The provisions of preference shares as described in the Part 2 shall prevail over all the other provisions of the Constitution to the extent of there being an inconsistency. Section 124

Under section 124 of the Corporations Act 2001 (“The Act”), the companies, have been empowered specifically for borrowing money, granting of security for these loan(s) and issuing of shares. Under the section 124, the companies have also been empowered to the issue of shares and also to have the option over such shares (Corporations Act 2001 reprinted on 16 June 2006 (taking into account amendments up to and including those made by Act No. 17, 2006), 2006). For facilitation of the company’s operations in a manner that is effective decision has to be made by the managers of the company and also these decisions are required to be implemented with respect to the company’s need for capital. These decisions include decisions regarding the amount of the capital which the company requires and the source of capital which would prove to be most effective for the company. If the companies want to expand the opportunities with respect to trading in the future, there will inevitably be a necessity for financing such operations either by way borrowing of funds directly through a financial institutions agency or by way of shares and issue such share or by way of debentures which are issued. This section provides for the company to be able to raise such capital ("CORPORATIONS ACT 2001 - SECT 588MRecovery of compensation for loss resulting from insolvent trading", 2016).
Section 129(1)


The section 129(1) assumption is concerned with the constitution of the company and any of The Act’s replaceable rules that are applicable (Latimer, 1996). It is provided under the section 129(1) that it may be assumed by an individual that the constitution of a company, if any, and any of the replaceable rules under The Act’s provision that are applicable on the company have been complied with by the company ("CORPORATIONS ACT 2001 - SECT 129Assumptions that can be made under section 128", 2016).

The statutory espousal by the Section 129(1) of the CL IMR is represented. Under the principle of this section a person who is contracting with a given company and wherein the individual is dealing with the company in good faith it may be assumed by the individual that all such acts are within the constitution of the company and there has been a due and proper performance of all the powers, and there is no binding on such individual to enquiring whether there have been regular acts by the management which is internal (Pentony & Lennard, 2000).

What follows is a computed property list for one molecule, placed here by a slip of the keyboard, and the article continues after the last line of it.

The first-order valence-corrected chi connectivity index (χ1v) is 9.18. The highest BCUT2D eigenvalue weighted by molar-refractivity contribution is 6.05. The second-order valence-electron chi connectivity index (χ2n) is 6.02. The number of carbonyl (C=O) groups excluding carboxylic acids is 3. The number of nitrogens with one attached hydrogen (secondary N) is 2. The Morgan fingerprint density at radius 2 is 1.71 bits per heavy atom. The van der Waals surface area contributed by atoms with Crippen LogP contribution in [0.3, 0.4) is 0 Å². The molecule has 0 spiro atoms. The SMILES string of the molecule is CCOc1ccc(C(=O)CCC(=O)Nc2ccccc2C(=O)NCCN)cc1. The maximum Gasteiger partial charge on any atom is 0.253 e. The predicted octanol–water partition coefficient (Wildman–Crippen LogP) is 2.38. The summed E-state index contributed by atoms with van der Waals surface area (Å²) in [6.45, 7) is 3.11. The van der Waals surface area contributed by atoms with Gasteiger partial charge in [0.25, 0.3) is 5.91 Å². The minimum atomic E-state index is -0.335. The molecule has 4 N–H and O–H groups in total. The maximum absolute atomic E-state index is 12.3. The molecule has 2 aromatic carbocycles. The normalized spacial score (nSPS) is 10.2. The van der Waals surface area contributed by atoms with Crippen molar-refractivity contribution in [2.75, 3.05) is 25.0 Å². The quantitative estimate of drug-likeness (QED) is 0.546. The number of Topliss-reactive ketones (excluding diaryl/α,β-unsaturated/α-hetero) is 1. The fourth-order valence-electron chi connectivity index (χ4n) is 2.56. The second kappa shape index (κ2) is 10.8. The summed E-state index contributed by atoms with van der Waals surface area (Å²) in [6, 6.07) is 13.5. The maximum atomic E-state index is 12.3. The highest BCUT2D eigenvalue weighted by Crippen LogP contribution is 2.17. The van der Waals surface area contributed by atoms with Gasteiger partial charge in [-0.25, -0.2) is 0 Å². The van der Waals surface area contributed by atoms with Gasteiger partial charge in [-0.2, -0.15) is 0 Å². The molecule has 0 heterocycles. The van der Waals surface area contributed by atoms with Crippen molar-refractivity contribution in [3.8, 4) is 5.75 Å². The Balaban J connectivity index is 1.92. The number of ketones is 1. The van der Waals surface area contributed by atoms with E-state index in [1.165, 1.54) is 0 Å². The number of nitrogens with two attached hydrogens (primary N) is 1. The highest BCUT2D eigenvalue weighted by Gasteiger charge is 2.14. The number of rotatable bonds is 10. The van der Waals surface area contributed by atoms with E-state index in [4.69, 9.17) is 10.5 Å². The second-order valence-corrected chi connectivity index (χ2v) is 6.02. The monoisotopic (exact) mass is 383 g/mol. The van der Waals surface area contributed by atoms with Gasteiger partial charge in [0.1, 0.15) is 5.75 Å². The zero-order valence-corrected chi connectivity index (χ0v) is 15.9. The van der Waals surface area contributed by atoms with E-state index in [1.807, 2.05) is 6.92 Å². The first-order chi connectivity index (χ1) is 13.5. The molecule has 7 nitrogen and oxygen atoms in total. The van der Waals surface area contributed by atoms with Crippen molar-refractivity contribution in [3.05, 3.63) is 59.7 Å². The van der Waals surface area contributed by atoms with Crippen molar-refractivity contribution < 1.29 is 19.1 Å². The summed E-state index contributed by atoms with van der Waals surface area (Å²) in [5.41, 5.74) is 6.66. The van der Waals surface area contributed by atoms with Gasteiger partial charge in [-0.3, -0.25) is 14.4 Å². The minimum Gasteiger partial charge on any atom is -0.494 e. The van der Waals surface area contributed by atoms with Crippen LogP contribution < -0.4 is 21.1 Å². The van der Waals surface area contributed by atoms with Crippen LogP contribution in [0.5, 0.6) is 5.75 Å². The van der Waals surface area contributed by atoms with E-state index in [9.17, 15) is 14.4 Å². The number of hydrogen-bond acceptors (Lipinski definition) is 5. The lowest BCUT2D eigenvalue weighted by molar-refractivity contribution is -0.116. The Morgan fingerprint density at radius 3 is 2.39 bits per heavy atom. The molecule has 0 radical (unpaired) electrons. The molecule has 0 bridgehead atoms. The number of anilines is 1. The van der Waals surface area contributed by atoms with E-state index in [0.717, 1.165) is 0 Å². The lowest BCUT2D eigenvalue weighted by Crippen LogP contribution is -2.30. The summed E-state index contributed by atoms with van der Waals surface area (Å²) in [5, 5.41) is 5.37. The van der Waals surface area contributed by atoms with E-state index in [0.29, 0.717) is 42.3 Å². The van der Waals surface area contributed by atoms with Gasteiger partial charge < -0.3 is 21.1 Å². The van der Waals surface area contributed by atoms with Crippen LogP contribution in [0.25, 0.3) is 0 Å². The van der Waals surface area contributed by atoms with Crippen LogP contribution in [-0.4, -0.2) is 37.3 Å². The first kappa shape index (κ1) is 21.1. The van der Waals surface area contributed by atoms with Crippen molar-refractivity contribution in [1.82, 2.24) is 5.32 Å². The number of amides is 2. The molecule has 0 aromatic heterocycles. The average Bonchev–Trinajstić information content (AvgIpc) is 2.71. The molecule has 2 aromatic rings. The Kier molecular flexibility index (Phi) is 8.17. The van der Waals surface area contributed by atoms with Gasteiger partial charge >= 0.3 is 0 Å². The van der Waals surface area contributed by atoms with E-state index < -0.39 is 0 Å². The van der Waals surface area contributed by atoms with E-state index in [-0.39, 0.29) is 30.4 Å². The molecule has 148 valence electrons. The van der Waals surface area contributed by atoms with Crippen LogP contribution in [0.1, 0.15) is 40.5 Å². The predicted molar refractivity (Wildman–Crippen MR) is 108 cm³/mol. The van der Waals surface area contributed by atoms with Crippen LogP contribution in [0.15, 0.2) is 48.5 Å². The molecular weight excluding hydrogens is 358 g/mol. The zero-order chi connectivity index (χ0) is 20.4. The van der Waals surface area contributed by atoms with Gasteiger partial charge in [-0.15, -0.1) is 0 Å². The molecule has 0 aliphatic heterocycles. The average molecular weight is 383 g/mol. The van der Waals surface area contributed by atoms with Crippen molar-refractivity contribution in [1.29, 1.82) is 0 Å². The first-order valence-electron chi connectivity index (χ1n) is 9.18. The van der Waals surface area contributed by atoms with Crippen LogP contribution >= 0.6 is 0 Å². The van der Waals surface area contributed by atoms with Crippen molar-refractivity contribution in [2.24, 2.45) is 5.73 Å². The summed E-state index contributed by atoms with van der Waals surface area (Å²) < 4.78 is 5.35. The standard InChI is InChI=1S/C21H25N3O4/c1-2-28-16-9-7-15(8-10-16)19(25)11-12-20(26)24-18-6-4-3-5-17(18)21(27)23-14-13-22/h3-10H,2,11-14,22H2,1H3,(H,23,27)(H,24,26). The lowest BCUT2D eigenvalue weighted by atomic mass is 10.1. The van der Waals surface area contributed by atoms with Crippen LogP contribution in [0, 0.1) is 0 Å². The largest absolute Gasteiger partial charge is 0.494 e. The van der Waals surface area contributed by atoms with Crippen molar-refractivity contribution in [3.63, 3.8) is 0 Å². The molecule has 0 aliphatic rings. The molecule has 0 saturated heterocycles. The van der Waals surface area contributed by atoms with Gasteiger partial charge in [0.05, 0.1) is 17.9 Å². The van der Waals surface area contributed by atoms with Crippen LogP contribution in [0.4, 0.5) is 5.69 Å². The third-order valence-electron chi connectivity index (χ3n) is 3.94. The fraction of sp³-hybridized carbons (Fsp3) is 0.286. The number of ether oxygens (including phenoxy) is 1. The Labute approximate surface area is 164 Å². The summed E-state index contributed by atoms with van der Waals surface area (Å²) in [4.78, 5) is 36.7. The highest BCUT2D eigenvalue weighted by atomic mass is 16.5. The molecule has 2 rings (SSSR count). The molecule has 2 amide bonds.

Section 588M (3)

Under this section the creditor in a manner as provided under the B subdivision however not in any other manner may recover directly from the director, for the debts which are due to such creditor, an amount being equal to the amount of damage or loss suffered by the creditor. The section 588M(3) provides invariably a right to the creditors for suing the director for compensation when it comes to a situation where there has been insolvent trading directly ("CORPORATIONS ACT 2001 - SECT 588MRecovery of compensation for loss resulting from insolvent trading", 2016).

Also in the even where the company undergoes liquidation and there has been a breach by the director under section 588M then pursuant to section 588M(3) of The Act the creditor of the company, with the liquidator of the company’s consent, may from the director of the company, as a debt which shall be due to the company, recover an amount which amounts to the damage and loss which the creditors directors have suffered from the director (Symon, 2006). Such creditor directors should be those are a subject of the claims with respect to the company’s insolvent trading and the defenses which have been set out under section 588H of The Act are available to them (Vermeesch & Lindgren, 1992).

1994 Australian corporations & securities legislation. (1994). North Ryde, N.S.W.

Australian corporations & securities legislation 2005. (2005). North Ryde, N.S.W.

Australian corporations & securities legislation 2013. (2012). North Ryde, N.S.W.

Australian corporations legislation. (2010). Chatswood, N.S.W.

Australian national companies and securities legislation. (1982). North Ryde, N.S.W.

Brophy, D. & Gupta, L. (1976). Preference Shares and Company Finance. The Journal Of Finance, 31(5), 1528. https://dx.doi.org/10.2307/2326705

Brophy, D. & Gupta, L. (1976). Preference Shares and Company Finance. The Journal Of Finance, 31(5), 1528. https://dx.doi.org/10.2307/2326705

Christensen, J., Kent, P., & Stewart, J. (2010). Corporate Governance and Company Performance in Australia. Australian Accounting Review, 20(4), 372-386. https://dx.doi.org/10.1111/j.1835-2561.2010.00108.x

Corporations ACT 2001. (2016). edu.au. Retrieved 24 May 2016, from https://www.austlii.edu.au/au/legis/cth/consol_act/ca2001172/

CORPORATIONS ACT 2001 - SECT 129Assumptions that can be made under section 128. (2016). edu.au. Retrieved 24 May 2016, from https://www.austlii.edu.au/au/legis/cth/consol_act/ca2001172/s129.html

CORPORATIONS ACT 2001 - SECT 588MRecovery of compensation for loss resulting from insolvent trading. (2016). edu.au. Retrieved 24 May 2016, from https://www.austlii.edu.au/au/legis/cth/consol_act/ca2001172/s588m.html

Corporations Act 2001 reprinted on 1 July 2003 taking into account amendments up to and including those made by Act No. 41, 2003. (2003). Canberra.

Corporations Act 2001 reprinted on 16 June 2006 (taking into account amendments up to and including those made by Act No. 17, 2006). (2006). Canberra.

Davis, K. (1996). Converting preference shares: An Australian capital structure innovation. Accounting & Finance, 36(2), 213-228. https://dx.doi.org/10.1111/j.1467-629x.1996.tb00307.x

Gillies, P. (2004). Business law. Sydney: Federation Press.

Latimer, P. (1996). Australian business law. North Ryde, N.S.W.: CCH Australia.

Law of companies in Australia. (1986). [North Ryde, N.S.W.

Pentony, B. & Lennard, J. (2000). Business law. Sydney: Butterworths.

Symon, H. (2006). Corporations Act 2001. Melbourne: Leo Cussen Institute.

Vermeesch, R. & Lindgren, K. (1992). Business law of Australia. Sydney: Butterworths.